Brexit and Aviation 42

The roller-coaster that is Brexit continues to roll.  One day positive news and the next negative.  This week, British MPs were told that a Brexit deal would be done by the end of November.  A few hours later the Minister’s department was forced to correct the record and say there was no set end date for UK-EU negotiations.  With less than 150 days to go to the Article 50 end date, it’s like an aircraft on approach without any idea if there’s a runway ahead.  Government would do well to remember the rule about flying – Every take-off is optional. Every landing is mandatory.

There are several rules of the air that could apply to the current situation:

Flying isn’t dangerous. Crashing is what’s dangerous.

Never let an aircraft take you somewhere your brain didn’t get to five minutes earlier.

Remember, gravity is not just a good idea. It’s the law. And it’s not subject to repeal.

I’ve written often this year.  Now, 42 there’s a number to get to grips with as we reach November.  If you are not familiar with THHGTTG then you have missed out big-time.  Author Douglas Adams made that number the answer to the meaning of life, the universe, and everything.  Nothing I write here can ever match that answer.

Of note in the recent news is the European Parliament vote confirming relocation of European Medicines Agency and European Banking Authority after Brexit.  UK loses out on influence as these two Agencies move to ensure minimal disruption to the EU’s Single Market beyond March 2019.

Views of the foreign Press don’t make nice reading.  The German media have had quite a bit to say about how Brexit will affect everyone[1].  In Canada, they see the UK as being gripped by a self-destructive madness[2].  In the US, CNN says; Brexit is like a screaming child[3].  It’s clear that Brexit news won’t be slowing down any time soon.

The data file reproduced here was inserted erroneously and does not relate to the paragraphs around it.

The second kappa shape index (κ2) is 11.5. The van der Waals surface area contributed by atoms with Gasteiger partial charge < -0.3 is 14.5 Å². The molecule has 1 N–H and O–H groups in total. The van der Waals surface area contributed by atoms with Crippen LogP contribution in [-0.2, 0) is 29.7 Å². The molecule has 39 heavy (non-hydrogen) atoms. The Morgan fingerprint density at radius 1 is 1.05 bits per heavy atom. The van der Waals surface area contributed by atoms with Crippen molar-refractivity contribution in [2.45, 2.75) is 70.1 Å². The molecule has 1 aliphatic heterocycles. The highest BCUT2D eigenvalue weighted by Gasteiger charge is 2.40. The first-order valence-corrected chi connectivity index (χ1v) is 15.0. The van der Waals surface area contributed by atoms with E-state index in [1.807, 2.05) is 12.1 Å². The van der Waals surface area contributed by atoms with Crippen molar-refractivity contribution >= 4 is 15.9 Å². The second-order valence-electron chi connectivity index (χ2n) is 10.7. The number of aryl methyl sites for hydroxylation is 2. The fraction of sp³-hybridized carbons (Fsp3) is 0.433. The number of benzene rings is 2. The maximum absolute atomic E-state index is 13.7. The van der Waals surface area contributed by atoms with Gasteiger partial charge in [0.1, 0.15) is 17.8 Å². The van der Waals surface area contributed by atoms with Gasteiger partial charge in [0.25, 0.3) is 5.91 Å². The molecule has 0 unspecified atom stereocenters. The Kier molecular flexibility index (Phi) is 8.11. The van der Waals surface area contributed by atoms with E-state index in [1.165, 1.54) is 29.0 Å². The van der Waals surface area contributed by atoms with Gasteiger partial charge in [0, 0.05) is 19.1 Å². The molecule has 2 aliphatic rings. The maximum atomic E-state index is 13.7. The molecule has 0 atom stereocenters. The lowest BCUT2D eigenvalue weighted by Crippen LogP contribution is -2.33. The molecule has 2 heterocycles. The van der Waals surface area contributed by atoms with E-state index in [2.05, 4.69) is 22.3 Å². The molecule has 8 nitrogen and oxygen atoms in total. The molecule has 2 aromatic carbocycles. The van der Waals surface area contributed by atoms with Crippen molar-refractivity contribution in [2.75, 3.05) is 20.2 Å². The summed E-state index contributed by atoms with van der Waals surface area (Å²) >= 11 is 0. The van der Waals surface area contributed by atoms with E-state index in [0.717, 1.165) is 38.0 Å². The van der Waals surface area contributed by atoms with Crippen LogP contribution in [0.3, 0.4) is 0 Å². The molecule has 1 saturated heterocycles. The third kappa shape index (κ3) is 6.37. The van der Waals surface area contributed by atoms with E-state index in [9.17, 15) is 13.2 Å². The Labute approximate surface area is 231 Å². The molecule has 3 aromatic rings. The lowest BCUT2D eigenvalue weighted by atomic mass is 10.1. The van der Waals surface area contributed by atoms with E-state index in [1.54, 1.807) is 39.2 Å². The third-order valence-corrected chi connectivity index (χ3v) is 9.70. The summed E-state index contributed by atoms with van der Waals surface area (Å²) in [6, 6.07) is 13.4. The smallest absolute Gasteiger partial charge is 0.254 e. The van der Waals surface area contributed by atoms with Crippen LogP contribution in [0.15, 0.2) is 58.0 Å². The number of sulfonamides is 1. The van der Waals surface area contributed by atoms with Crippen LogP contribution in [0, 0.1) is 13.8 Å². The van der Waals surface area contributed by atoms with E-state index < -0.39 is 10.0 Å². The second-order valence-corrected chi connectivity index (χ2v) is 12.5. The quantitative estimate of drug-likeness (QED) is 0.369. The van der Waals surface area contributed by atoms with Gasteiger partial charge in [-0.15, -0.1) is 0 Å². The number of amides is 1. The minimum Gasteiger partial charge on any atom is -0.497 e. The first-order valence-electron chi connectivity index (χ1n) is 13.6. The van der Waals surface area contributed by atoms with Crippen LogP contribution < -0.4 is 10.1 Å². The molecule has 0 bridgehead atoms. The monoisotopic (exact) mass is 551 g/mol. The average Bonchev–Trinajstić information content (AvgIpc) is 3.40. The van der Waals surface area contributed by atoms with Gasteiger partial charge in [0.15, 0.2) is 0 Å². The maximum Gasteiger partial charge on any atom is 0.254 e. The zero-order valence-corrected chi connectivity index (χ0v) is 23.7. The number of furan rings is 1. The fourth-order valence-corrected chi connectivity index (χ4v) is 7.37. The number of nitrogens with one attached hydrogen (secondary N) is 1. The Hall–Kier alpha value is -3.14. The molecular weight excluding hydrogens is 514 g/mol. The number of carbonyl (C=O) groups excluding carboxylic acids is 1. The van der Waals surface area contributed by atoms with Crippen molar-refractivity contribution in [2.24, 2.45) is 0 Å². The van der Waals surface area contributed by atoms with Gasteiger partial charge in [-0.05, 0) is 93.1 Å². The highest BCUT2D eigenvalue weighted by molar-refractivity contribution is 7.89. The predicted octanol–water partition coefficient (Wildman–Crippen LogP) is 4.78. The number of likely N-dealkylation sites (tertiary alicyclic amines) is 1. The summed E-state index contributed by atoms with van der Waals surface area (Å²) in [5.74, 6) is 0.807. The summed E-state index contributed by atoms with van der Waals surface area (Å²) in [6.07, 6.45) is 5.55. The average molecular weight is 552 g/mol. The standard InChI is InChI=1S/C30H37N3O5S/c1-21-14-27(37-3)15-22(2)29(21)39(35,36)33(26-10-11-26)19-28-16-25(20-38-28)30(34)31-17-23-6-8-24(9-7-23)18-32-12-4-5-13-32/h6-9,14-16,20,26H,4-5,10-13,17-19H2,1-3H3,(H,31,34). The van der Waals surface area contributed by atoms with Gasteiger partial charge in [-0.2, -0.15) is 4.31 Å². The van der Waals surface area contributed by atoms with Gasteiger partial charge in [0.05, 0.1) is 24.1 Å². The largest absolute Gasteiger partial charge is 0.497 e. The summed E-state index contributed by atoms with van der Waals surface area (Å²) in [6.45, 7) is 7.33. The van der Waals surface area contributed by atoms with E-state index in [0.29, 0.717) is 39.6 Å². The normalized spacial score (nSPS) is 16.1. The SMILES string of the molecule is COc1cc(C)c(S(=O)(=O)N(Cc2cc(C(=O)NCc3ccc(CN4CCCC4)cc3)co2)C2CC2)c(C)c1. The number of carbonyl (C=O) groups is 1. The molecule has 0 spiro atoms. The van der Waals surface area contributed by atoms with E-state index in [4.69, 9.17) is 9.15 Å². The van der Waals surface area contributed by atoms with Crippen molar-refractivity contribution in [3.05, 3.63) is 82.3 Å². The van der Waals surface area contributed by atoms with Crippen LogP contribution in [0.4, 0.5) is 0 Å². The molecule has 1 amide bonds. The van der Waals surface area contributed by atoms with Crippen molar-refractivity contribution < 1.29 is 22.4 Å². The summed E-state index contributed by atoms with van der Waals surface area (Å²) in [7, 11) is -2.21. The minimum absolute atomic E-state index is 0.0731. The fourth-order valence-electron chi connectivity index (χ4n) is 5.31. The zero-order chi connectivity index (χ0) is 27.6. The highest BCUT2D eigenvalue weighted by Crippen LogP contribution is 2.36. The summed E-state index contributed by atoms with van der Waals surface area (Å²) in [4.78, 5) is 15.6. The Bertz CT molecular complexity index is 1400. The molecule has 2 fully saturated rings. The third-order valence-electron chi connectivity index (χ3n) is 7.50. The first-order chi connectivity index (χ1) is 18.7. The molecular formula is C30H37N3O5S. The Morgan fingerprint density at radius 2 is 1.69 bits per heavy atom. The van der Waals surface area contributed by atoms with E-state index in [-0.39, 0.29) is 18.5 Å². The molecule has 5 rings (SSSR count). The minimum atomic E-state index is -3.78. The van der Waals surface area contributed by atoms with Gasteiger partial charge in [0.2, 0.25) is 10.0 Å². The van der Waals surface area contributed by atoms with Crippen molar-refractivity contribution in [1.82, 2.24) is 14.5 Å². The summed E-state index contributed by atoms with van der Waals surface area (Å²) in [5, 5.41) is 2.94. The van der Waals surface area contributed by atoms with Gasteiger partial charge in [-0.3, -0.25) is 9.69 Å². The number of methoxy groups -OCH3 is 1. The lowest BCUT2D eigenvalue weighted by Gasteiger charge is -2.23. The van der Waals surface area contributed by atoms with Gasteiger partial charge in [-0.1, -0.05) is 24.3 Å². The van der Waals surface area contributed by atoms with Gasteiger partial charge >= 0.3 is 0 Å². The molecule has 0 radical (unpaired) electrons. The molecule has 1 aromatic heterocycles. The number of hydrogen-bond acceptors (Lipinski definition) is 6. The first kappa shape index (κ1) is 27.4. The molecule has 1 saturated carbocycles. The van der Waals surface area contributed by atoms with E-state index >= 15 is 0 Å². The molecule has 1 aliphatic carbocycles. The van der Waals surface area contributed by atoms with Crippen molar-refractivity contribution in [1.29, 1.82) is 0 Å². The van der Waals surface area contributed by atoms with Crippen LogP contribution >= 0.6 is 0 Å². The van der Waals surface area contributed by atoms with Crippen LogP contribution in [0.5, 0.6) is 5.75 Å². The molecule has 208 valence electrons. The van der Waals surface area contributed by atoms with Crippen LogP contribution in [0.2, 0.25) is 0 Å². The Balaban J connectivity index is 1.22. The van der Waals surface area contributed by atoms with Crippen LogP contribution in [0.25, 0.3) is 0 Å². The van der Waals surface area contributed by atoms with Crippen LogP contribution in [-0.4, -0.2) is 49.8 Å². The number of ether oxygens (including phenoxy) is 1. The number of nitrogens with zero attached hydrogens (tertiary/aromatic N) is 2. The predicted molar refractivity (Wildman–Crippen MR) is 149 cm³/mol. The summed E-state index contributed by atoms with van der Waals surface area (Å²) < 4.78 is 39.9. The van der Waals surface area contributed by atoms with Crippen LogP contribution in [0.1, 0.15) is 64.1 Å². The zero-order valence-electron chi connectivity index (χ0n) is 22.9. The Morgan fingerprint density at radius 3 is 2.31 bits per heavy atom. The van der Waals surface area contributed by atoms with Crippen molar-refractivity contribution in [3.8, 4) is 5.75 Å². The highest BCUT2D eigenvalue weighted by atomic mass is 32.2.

The Treaty of European Union, known as The Maastricht Treaty, came into effect on 1 November 1993.  Today is the 25th anniversary of the Maastricht Treaty.  It was signed by Ministers from the then 12 Member States.  This Treaty is the one that avid Brexit supporters dislike so much.  I remember the political climate that year as being one of change and turmoil.  Change to the extent that I was elected as a County Councillor in Surrey along with 28 colleagues.

One innovation the Treaty brought to flying was that airport queues, solely for UK travellers were abolished in 1997.   The Treaty introduced free movement for EU citizens.  Now, the intention seems to be to dismantle that innovation, at least for British subjects.  Maybe that’s one reason the Chancellor put and extra £500 million in the budget for preparations for leaving the EU.







Author: johnwvincent

Our man in Southern England

One thought on “Brexit and Aviation 42”

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